This case raised the issue whether a plaintiff in an age discrimination case under Mass. Gen. L. c. 151B must prove that she was replaced by a “substantially younger” employee or merely by a younger employee. Avon hired Mary Shea Knight, then 44, as a district sales manager Two years later Avon discovered that Knight had an interest in a store that sold competing cosmetic products and fired her. Avon replaced Knight with a woman twenty-eight months younger. Knight sued Avon for age discrimination under c. 151B. A Berkshire superior court jury found in her favor, awarding her front pay of $420,000, back pay of $225,000, and emotional distress damages of $150,000. After the superior court denied Avon’s motion for a new trial, Avon appealed, arguing that in the absence of direct evidence of age discrimination, Knight must prove that she was replaced by a substantially younger employee. The Supreme Judicial Court granted Avon’s motion for direct appellate review, and solicited amicus briefs.
NELF filed a brief in support of Avon arguing that the SJC should adopt the “substantially younger” test applied by the federal courts under the Age Discrimination in Employment Act. A “substantially younger” requirement is consistent with the role of a prima facie case in the three-stage analysis under c. 151B, which is to support a presumption of discrimination in the absence of direct proof. When the replacement employee is insignificantly younger, that fact has no probative value and the presumption of discrimination is not warranted. NELF demonstrated that federal circuit courts require a replacement employee to be five to ten years younger to sustain a prima facie case under the ADEA. While acknowledging that the SJC does not always elect to follow federal law, NELF argued that that the rationale underlying the federal cases is equally applicable to cases under c. 151B. NELF argued that such a ruling does not deprive insignificantly older employees the opportunity to demonstrate that they were, in fact, discriminated against on the basis of their age. Rather, such a ruling removes the presumption in favor of the employee and against the employer in such cases, leveling the playing field and requiring the employee to produce either direct evidence of discrimination or evidence of disparate treatment.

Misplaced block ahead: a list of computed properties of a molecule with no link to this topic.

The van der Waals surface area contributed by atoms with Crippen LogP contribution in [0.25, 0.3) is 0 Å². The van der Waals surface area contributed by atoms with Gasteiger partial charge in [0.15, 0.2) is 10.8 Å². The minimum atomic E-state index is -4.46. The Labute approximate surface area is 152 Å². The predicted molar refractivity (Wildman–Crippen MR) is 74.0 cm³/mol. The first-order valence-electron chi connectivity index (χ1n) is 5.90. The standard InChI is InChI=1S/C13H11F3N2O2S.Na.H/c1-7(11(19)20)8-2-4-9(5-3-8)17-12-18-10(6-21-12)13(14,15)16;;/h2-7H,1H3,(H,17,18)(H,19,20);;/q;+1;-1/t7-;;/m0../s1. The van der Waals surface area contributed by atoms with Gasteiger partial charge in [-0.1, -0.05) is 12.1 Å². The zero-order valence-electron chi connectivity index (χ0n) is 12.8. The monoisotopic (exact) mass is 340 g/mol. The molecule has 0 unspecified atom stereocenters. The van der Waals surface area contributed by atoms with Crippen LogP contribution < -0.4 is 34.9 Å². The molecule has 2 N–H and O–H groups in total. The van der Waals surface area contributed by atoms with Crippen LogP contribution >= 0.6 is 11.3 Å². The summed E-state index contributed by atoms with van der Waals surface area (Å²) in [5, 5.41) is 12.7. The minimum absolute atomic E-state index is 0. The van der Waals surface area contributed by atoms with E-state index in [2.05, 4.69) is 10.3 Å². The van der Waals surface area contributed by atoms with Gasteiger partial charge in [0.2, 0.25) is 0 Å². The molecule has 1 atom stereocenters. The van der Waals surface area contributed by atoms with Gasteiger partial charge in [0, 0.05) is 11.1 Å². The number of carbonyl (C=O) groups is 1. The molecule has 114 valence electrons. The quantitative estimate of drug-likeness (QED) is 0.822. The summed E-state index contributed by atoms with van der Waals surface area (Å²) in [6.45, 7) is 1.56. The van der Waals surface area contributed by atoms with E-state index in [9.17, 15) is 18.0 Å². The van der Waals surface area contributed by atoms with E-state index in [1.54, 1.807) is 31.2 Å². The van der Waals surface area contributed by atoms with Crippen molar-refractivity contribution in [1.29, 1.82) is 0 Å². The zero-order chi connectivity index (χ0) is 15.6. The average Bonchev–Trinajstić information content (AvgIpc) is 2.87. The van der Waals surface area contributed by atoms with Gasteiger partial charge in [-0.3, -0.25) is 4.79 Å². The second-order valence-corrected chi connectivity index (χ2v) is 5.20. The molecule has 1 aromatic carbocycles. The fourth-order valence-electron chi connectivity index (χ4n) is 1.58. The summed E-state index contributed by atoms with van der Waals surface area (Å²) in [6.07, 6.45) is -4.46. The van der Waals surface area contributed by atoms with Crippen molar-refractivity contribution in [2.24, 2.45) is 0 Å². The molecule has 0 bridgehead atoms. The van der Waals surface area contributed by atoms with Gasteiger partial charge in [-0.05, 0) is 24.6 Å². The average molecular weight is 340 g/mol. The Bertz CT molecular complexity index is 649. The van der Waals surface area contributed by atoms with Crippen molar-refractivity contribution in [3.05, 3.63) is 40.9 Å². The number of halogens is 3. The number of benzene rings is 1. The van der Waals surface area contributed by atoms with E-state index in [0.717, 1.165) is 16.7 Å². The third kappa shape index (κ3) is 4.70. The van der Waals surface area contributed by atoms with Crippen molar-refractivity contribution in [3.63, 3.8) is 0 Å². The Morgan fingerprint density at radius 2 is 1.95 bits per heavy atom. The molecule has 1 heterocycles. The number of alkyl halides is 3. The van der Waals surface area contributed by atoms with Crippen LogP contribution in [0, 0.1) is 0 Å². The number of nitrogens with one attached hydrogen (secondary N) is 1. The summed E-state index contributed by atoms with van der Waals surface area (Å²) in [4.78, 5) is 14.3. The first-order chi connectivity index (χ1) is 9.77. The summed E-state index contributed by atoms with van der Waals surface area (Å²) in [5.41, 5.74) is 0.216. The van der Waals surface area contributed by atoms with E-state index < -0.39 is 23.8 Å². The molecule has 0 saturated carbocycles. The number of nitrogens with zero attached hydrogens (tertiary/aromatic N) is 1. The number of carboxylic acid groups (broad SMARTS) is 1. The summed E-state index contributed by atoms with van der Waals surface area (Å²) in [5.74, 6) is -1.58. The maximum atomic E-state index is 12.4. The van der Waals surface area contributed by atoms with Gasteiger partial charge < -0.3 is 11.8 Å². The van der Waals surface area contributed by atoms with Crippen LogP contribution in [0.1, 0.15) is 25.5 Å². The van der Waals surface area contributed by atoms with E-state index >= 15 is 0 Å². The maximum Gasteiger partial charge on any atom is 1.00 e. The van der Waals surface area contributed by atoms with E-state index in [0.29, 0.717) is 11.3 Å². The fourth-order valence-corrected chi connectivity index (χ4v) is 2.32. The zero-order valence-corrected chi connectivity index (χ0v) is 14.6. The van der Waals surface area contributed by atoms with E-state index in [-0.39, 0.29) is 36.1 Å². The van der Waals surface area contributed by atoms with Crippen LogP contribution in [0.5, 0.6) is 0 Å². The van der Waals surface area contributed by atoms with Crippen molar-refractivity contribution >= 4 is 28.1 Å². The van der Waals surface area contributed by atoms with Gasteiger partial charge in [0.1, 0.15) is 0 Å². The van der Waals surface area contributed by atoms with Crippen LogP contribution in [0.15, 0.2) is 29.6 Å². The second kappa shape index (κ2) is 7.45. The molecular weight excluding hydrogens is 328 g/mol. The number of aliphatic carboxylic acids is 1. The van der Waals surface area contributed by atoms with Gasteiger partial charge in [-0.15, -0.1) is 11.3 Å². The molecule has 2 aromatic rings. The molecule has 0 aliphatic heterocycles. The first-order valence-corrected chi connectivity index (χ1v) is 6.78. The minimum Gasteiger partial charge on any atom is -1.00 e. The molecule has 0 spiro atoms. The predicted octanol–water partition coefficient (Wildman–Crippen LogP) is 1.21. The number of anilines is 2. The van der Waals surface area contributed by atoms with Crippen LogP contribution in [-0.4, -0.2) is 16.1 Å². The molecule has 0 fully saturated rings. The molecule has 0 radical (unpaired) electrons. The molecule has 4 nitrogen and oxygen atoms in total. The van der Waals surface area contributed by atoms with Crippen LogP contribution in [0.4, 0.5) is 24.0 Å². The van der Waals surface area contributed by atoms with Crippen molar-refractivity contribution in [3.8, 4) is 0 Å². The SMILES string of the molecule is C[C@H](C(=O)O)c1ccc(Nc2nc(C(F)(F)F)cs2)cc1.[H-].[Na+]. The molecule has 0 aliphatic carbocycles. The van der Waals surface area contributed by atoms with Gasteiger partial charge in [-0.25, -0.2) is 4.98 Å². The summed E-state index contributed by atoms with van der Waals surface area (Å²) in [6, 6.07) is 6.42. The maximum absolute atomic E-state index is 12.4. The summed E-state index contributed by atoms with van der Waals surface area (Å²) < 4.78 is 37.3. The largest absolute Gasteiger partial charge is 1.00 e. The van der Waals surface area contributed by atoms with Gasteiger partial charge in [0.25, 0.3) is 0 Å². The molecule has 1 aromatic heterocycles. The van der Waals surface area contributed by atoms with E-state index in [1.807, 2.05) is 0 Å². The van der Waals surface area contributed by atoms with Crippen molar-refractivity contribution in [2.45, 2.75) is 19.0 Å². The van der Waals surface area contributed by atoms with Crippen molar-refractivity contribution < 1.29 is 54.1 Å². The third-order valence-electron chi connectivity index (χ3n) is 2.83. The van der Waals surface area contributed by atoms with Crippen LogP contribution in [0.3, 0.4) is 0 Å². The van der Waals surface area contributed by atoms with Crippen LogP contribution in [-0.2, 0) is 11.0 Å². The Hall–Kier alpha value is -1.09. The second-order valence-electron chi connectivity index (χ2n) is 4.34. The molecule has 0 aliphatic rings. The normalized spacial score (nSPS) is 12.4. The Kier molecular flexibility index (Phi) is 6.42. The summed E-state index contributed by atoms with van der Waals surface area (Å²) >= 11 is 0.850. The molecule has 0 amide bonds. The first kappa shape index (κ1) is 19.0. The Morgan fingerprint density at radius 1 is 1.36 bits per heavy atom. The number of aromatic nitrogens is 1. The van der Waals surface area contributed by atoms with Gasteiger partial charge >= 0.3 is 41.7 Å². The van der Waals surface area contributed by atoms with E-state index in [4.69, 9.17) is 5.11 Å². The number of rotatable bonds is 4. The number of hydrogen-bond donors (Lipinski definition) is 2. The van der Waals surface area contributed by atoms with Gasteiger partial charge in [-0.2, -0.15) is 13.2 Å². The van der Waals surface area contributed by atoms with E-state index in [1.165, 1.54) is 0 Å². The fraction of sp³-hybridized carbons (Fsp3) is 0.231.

The SJC agreed, ruling that the substantially younger standard was appropriate and that a terminated employee replaced by someone less than five years younger did not, without other evidence, present a triable claim of age discrimination.